A beginning

I plan on sharing the story of how we built our product, started our business, gained traction, and our biggest successes and failures along the way.  I hope you are able to learn from our mistakes, understand our successes, and enjoy dipping into my journal entries to see our business and idea morph over time through this blog.  I won’t bore you with my life before this startup except to give you a little background about me that will prove helpful as you read about my entrepreneurial endeavors with my current company.

Bio: I married early at the age of 22 and am so glad I did.  My wife is awesome and she’s brilliant.  I graduated from Brigham Young University with a BS in Statistics in 2012.  Before taking the entrepreneurial plunge as a co-founder I was involved as a product manager at NextPage which was acquired by Proofpoint in December of 2011.  In the photo above I am the taller one, coming in at a not so impressive 5'9".  Now you know me at least a little bit.

The beginning… In the summer of 2012 I was dragging myself through my last two classes to get a BS in Statistics from Brigham Young University and working full-time at Proofpoint as a Product Manager.  I had tossed around a number of ideas for starting my own business but my wife hadn’t passed any of them off yet, and with the possibility of a ton more time on my hands once I graduated I was getting pretty excited.  At the time I regularly listened to the Harvard Business Review podcast that releases every Friday.  One day I heard an interview between Sarah Green and Doc Searls that got me thinking.  Here is a link to the podcast and text of the interview (http://blogs.hbr.org/2012/04/winning-in-the-intention-econo/).  The “aha" moment for me happened when he said “So what we’re talking about, or seems likely to happen, is you or I being able to say– to the whole marketplace, in an RFP kind of way, a request for proposal– hey, I need to stroller for twins, in Harvard Square in the next four hours. Who’s coming through? I’ve got $200. And see what happens. In other words, we’ll do the advertising and will specify exactly what we’re looking for, or, approximately what we’re looking for. But not have to go inside of Amazon or inside of Ebay to do it. Or go on the web and do a search on Google and go like a bee from one flower to another looking around for shopping, as it were.”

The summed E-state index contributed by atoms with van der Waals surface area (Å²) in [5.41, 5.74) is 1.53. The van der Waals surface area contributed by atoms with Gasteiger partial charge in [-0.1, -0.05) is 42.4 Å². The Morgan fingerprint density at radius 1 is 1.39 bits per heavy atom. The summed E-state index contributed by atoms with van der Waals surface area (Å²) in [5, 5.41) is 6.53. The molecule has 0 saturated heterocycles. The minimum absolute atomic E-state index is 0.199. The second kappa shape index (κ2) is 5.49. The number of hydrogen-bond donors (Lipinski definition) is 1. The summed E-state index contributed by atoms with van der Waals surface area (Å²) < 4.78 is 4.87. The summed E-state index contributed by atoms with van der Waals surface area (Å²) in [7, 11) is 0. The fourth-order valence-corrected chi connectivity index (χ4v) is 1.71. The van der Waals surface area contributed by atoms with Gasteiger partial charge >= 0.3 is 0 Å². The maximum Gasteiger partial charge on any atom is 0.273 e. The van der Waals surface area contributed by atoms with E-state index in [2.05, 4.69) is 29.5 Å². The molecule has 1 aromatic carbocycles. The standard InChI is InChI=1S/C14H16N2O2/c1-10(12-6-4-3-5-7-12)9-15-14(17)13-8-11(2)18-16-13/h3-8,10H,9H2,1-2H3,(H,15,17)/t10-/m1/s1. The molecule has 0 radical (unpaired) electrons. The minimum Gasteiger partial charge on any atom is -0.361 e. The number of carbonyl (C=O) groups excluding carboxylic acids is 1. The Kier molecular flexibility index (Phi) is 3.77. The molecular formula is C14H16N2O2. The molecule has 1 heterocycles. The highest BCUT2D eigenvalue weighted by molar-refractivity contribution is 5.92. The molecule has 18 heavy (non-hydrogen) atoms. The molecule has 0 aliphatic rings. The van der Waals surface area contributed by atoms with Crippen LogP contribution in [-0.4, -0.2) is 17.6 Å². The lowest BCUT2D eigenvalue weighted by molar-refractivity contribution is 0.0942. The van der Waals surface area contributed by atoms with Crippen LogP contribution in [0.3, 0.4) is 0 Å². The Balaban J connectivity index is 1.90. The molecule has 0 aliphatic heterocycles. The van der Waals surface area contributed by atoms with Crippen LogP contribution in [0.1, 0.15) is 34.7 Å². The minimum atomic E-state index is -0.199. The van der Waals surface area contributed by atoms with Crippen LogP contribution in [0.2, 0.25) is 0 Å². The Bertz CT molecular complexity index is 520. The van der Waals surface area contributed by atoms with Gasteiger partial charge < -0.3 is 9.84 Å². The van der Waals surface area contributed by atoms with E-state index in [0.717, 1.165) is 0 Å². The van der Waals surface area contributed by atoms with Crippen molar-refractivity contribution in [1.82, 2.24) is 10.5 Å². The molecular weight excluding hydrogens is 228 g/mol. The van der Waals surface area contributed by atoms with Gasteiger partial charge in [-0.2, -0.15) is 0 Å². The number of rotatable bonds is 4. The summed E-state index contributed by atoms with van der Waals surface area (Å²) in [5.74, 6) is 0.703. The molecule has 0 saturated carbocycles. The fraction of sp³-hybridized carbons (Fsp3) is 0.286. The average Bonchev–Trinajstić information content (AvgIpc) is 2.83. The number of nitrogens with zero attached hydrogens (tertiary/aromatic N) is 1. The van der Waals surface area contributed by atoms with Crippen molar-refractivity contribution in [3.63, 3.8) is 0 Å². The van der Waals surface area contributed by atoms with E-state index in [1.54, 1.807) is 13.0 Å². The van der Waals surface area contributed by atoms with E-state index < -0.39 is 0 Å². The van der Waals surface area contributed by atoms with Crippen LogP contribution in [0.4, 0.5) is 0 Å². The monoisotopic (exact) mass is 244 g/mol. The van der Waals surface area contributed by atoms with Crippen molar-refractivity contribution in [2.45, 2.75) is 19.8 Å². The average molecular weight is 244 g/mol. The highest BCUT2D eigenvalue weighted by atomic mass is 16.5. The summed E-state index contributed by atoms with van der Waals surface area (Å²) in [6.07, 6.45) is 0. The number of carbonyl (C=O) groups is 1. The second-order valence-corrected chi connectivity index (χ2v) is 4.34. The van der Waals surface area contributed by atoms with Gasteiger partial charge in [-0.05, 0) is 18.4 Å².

I thought Doc Searls was spot on and that the technologies of the future would allow for this sort of interaction between buyers and sellers.  Doc Searls went on to describe how consumers today are in a calf-cow relationship where they are at the mercy of the websites they visit.  Consumers are becoming more powerful and more educated than ever in the buying process.  Current models simply wouldn’t work in a world growing more and more connected.

I mulled these thoughts over for a few weeks, got my wife’s approval to move forward, and finally found a potential business partner that I wanted to discuss them with.  Scott and I ran around in some of the same social circles and I knew he had a background as a fantastic web developer. He had a reputation for being a talented and a great guy.  Our wives were in the same program at school and knew each other as well.

We talked once or twice about my thoughts and were both interested in pursuing something together.

LOOKING BACK: I have done many foolish things, and a few smart things.  Having a technically competent co-founder was one of the best decisions I have made thus far.  I have talked with so many people that didn’t have a technically competent co-founder and their businesses struggled immensely because of it.  One person I know even raised a round of financing only to find out the product they had pitched couldn’t be built.  Bummer.  A technical co-founder is a must-have in my book!  I will try to give one of these "LOOKING BACK" points in each article.

My first journal entry mentioning this business idea is on June 28th, 2012 after a brainstorm session with Scott.  I wrote, “Our idea is to allow people to make requests for products or services (we plan on getting started with the rental and automotive industry), then vendors respond to those requests, and we filter the responses and score them for the user so they can easily find the best fit for an apartment or car.”  Honestly, it is very fun for me to look back on these journal entries knowing where we are today.  I hope you enjoy watching this idea take shape over time.

In my next post I’ll discuss the initial market research we did as well as some things I wish we had done better.  I will also begin the product market fit conversation.